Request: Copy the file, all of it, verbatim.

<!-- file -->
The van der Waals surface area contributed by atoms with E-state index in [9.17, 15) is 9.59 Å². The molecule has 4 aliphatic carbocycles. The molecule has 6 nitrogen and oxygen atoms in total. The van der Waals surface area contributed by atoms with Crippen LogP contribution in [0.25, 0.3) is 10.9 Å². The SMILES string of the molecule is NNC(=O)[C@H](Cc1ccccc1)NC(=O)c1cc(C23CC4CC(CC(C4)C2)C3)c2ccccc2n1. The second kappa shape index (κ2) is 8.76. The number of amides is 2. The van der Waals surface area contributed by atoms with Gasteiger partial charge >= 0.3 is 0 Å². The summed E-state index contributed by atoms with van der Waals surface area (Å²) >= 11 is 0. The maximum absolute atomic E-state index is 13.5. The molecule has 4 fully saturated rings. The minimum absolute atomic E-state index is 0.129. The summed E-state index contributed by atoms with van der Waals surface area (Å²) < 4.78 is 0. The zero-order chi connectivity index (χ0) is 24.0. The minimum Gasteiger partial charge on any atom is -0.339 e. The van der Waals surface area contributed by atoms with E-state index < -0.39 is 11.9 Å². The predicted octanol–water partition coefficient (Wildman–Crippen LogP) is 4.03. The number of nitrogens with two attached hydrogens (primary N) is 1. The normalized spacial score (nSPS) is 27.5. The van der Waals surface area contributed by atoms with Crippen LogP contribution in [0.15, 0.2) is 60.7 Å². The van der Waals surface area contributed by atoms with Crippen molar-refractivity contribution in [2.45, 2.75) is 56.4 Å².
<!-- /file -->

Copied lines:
The van der Waals surface area contributed by atoms with E-state index in [9.17, 15) is 9.59 Å². The molecule has 4 aliphatic carbocycles. The molecule has 6 nitrogen and oxygen atoms in total. The van der Waals surface area contributed by atoms with Crippen LogP contribution in [0.25, 0.3) is 10.9 Å². The SMILES string of the molecule is NNC(=O)[C@H](Cc1ccccc1)NC(=O)c1cc(C23CC4CC(CC(C4)C2)C3)c2ccccc2n1. The second kappa shape index (κ2) is 8.76. The number of amides is 2. The van der Waals surface area contributed by atoms with Gasteiger partial charge >= 0.3 is 0 Å². The summed E-state index contributed by atoms with van der Waals surface area (Å²) >= 11 is 0. The maximum absolute atomic E-state index is 13.5. The molecule has 4 fully saturated rings. The minimum absolute atomic E-state index is 0.129. The summed E-state index contributed by atoms with van der Waals surface area (Å²) < 4.78 is 0. The zero-order chi connectivity index (χ0) is 24.0. The minimum Gasteiger partial charge on any atom is -0.339 e. The van der Waals surface area contributed by atoms with E-state index < -0.39 is 11.9 Å². The predicted octanol–water partition coefficient (Wildman–Crippen LogP) is 4.03. The number of nitrogens with two attached hydrogens (primary N) is 1. The normalized spacial score (nSPS) is 27.5. The van der Waals surface area contributed by atoms with Crippen LogP contribution in [0.15, 0.2) is 60.7 Å². The van der Waals surface area contributed by atoms with Crippen molar-refractivity contribution in [2.45, 2.75) is 56.4 Å².